At some point, adblockers grew weary of the game, and raised the stakes. They began to reverse-engineer the code behind the newspaper websites to determine exactly where ads would appear on a page, and then to make those ads invisible. In most jurisdictions, reverse-engineering others’ code is arguably illegal, especially when it results in financial loss. After all, if reverse-engineering code to hide ads is justifiable, then what about altering code to circumvent paywalls? This pivot in behaviour certainly throws a shadow across the ethics of adblocking.

All the world is made of faith, and trust, and pixie dust…

So just how much trust should consumers put in the ethics of adblockers — who have already shown their hand in their disregard of the livelihood of the publishing industry. Now with hundreds of millions of people using adblockers, the stakes — and potential fortunes — have risen dramatically. Most adblockers operate as browser plug-ins, and unknown to most consumers, plug-ins have alarming access to their browsing activity, able to record every site they visit and every keystroke.

With a remarkable twist, users of adblockers, have handed over their deepest secrets to the producers of adblocking software in their bid to protect their privacy from the machinations of the advertising industry. This is a significant degree of trust to place in an industry that has not yet worked out how to best monetise their hundreds of millions of users.

What hope for the publishers?

Publishers who rely heavily on advertising as a source of their revenues seem to have an increasingly small voice at the table deciding the future of the billion dollar ad industry. But it doesn’t have to be this way.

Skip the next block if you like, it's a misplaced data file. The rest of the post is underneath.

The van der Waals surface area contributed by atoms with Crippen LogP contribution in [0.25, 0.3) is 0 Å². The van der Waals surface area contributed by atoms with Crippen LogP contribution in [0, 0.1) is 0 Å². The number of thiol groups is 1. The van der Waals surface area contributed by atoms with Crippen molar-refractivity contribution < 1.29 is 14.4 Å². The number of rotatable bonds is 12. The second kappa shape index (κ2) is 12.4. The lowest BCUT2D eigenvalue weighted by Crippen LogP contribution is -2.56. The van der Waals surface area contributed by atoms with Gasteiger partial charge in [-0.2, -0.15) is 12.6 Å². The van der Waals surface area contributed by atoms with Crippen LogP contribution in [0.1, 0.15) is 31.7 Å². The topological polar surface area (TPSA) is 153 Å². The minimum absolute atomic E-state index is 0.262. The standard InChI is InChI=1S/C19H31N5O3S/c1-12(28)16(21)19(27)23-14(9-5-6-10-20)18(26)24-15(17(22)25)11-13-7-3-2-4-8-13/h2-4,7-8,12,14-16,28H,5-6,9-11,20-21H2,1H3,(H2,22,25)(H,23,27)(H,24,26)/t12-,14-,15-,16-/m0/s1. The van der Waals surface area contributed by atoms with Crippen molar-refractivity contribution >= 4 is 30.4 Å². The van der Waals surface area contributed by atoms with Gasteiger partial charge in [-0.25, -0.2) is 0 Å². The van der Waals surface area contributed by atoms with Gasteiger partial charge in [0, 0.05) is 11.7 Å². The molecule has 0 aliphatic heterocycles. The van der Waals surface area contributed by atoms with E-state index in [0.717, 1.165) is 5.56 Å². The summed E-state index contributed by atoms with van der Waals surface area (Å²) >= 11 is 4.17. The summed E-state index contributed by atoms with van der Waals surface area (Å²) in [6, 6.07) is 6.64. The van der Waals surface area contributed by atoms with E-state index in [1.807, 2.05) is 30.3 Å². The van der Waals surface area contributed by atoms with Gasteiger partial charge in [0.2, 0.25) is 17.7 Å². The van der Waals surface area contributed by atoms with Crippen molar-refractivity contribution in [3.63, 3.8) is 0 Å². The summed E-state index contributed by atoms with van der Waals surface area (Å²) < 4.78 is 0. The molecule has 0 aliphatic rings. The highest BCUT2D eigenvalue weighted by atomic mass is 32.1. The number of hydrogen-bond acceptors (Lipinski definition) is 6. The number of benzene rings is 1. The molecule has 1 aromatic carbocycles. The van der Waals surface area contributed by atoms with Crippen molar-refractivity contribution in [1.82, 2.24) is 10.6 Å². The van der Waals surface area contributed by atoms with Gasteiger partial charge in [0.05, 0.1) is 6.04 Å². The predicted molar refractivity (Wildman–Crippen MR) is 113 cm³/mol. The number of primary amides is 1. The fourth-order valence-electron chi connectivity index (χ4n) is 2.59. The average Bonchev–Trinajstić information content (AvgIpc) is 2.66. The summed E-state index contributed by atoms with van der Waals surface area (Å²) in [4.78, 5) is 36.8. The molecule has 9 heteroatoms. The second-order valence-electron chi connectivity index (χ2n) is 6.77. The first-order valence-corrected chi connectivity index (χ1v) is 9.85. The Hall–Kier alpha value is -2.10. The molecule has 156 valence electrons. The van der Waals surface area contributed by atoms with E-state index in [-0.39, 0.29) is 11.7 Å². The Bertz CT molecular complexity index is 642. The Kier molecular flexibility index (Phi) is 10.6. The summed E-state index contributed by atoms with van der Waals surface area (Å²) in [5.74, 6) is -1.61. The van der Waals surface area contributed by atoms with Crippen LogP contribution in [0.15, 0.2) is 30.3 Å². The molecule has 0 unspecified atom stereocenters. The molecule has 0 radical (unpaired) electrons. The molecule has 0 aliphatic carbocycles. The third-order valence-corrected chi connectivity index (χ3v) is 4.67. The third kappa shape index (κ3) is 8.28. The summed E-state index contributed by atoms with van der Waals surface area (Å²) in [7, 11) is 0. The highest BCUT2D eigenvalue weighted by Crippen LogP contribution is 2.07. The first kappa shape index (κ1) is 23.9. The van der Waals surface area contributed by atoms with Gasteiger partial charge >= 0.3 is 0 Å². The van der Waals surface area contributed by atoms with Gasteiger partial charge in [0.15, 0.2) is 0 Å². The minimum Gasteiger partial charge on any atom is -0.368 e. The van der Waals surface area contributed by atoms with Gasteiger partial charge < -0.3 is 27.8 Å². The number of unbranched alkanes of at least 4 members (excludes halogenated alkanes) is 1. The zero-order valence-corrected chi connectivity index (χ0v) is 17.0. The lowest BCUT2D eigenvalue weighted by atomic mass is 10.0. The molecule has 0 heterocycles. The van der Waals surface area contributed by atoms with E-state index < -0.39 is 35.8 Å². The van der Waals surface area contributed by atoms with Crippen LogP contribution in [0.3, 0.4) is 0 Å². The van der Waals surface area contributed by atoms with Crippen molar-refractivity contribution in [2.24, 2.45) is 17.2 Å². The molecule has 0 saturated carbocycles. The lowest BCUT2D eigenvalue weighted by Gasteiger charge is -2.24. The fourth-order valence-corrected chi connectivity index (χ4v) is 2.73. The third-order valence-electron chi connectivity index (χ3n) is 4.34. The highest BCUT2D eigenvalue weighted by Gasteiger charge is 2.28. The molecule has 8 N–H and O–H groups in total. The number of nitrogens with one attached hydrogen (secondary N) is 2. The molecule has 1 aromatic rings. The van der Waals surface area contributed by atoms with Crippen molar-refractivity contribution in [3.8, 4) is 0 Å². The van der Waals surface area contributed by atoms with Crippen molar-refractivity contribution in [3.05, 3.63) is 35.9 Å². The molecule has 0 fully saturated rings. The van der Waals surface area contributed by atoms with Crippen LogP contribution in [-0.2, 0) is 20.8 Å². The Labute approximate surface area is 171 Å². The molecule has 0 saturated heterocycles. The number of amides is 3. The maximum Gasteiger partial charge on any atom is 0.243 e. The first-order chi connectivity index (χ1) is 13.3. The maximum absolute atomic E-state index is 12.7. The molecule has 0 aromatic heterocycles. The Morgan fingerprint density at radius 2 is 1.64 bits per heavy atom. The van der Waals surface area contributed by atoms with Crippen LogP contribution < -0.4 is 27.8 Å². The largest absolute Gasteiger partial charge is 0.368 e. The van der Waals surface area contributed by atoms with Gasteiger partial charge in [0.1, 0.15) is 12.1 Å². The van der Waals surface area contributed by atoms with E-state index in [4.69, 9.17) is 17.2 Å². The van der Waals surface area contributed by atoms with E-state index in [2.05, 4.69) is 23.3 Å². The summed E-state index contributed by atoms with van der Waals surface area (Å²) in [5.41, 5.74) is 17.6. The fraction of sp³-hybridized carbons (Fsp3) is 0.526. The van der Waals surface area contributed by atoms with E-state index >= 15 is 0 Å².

Adverts are not inherently bad or wrong. Indeed, they have served as an effortless mechanism for consumers to reward publishers for their work without having to pull out their credit cards.

Perhaps the best solution is to give the consumer a choice. Let those who wish to see reasonable ads continue to do so. And for those who prefer not to see ads, offer an alternative. Subscription models have worked historically for the print newspaper industry, and certainly have some role to play as their readers move online. For those consumers now allergic to annual subscriptions, perhaps offer microsubscriptions (one-off ‘subscriptions’ that last a few hours or days) or even pay-as-you-go purchases.

The verdict

Adblocking isn’t all bad, but it isn’t all good either. There are two reasonable sides to the story for both the adblocker user and the content publisher. Ultimately, a solution is required that will bring benefits to both parties — otherwise both will lose: one their privacy and their pre-post-truth news and entertainment; and the other their business and their livelihood.

The Jamatto Solution

Jamatto offers publishers and vendors the ability to charge small amounts easily, and consumers the ability to make hassle-free small payments. It is surprisingly simple for publishers to install, and consumers only have to set their account up once, by signing in with social or email. After that, it’s a one-click payment mechanism.

PS. Jamatto has come up with a tongue-in-cheek game called ‘News Blues’ to educate consumers about the threats to quality news, and how they can help. Play it here: